A Personal Example
An example of when I intentionally did deep work was when I was recently trying to figure out some Python code. Specifically, I wanted to teach something in a training video I was making for my upcoming Network Programmability Fundamentals video course, and I didn’t fully understand the code to be explained in the video. For a few days I dabbled in the code, trying to figure it out. I’d do an Internet search for a certain command, or I’d glance at the code and try to figure out how one part of the code branched to another part. However, there were lots of moving parts, and I just wasn’t getting it. So, I decided to put into action this deep work approach I’d been reading about.
To begin, I scheduled when I was going to be doing my deep work, and told my family they might not be able to reach me until I had a scheduled break. I put my iPhone in Do Not Disturb mode. I turned off the IM app on my computer, my office phone’s ringer was turned off, and I scheduled one hour to go through that Python code line by line. I would figure out what each line did and determine how it could be taught in a very simple way. Also, for me, having some background music helps. So, I fired up Spotify, and set a timer on my iPad for one hour.
During that one hour, I pushed myself hard. I was able to think much deeper than I typically do. Associations and linkages came to me, showing me what was going on in the code. After that hour, there was still more to figure out, but the progress had been tremendous.
A break was scheduled after that first hour of intense focus. So, after a brief rest, I went back at it for another hour. That was followed by another break, and then another hour of deep work. Then, about 30 minutes into my next hour block, I was finished. I would be able to shoot a video and explain exactly what each line of code did, and explain it in a simple way.
Even though it took me 3.5 hours of super focused concentration to figure out the code, imagine how long it would have taken me without that intentional focus. It would have taken days to figure out.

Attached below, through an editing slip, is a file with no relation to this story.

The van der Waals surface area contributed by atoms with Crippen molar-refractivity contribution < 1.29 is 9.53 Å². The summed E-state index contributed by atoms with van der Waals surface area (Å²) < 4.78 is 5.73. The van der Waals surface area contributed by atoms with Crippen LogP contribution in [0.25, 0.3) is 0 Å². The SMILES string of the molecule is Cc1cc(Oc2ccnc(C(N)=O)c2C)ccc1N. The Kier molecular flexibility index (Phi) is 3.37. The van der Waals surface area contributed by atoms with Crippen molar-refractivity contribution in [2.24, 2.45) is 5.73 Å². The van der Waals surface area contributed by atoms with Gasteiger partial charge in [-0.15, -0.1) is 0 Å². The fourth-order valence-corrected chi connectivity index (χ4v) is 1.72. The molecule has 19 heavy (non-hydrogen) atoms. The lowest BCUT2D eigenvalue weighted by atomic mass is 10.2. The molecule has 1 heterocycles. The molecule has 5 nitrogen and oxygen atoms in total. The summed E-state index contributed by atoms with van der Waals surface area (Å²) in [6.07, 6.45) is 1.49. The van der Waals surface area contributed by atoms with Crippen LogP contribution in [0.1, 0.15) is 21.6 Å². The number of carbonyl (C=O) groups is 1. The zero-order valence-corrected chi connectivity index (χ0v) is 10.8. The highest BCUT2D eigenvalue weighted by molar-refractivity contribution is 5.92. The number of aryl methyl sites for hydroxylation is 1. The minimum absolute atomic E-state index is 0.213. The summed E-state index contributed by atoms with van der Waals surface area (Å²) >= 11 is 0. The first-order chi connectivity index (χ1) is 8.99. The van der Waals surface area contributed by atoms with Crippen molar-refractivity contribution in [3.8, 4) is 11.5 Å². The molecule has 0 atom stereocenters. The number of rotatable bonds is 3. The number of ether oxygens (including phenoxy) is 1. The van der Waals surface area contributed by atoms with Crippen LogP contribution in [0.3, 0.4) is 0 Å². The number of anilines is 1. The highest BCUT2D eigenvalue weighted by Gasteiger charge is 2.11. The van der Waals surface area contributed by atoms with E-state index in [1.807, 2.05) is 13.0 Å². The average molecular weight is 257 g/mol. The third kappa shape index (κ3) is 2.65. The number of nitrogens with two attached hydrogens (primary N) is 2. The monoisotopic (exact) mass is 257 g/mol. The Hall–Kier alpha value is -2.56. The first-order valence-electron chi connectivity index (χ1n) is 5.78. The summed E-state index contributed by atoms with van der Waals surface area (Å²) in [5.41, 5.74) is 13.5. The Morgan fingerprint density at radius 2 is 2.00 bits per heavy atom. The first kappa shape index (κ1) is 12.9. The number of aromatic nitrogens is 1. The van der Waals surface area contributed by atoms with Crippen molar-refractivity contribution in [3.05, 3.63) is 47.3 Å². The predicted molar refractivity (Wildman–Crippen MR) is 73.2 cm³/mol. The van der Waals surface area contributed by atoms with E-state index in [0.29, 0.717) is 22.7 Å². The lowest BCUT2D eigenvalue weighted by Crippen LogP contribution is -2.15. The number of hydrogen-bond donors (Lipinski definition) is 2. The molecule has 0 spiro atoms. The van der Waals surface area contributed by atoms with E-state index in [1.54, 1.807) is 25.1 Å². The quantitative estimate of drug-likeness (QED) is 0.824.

It’s Your Turn
Now it’s time to ask yourself where you could use deep work. Perhaps you’re going after (or plan to go after) your CCIE certification in your chosen track. That would certainly make you a highly skilled worker, or maybe a superstar. At this point in your career, maybe your next step is to earn your CCNA R/S. Whatever it is, I encourage you to identify it, and schedule on your calendar when you’re going to focus on it by doing deep work. When that time arrives, shut out all distractions, and get busy.
Kevin Wallace, CCIEx2 (R/S and Collaboration) #7945
Kevin Wallace, CCIEx2 #7945 (R/S & Collaboration)
Kevin Wallace, CCIEx2 No. 7945 (Collaboration and Route/Switch), is a Cisco Certified Systems Instructor (CCSI No. 20061), and he holds multiple Cisco professional and associate-level certifications in the Route/Switch, Collaboration, Security, Design, and Data Center tracks. With Cisco experience dating back to 1989, Kevin has been a Network Design Specialist for the Walt Disney World Resort, an instructor of Cisco courses for Skillsoft, and a Network Manager for Eastern Kentucky University. Currently, Kevin produces video courses and writes books for Cisco Press/Pearson IT Certification (http://kwtrain.com/books). Also, he owns and operates Kevin Wallace Training, LLC (http://kwtrain.com), a provider of self-paced training materials that simplify computer networking. Kevin holds a Bachelor of Science degree in Electrical Engineering from the University of Kentucky, and he lives in central Kentucky with his wife (Vivian) and two daughters (Sabrina and Stacie).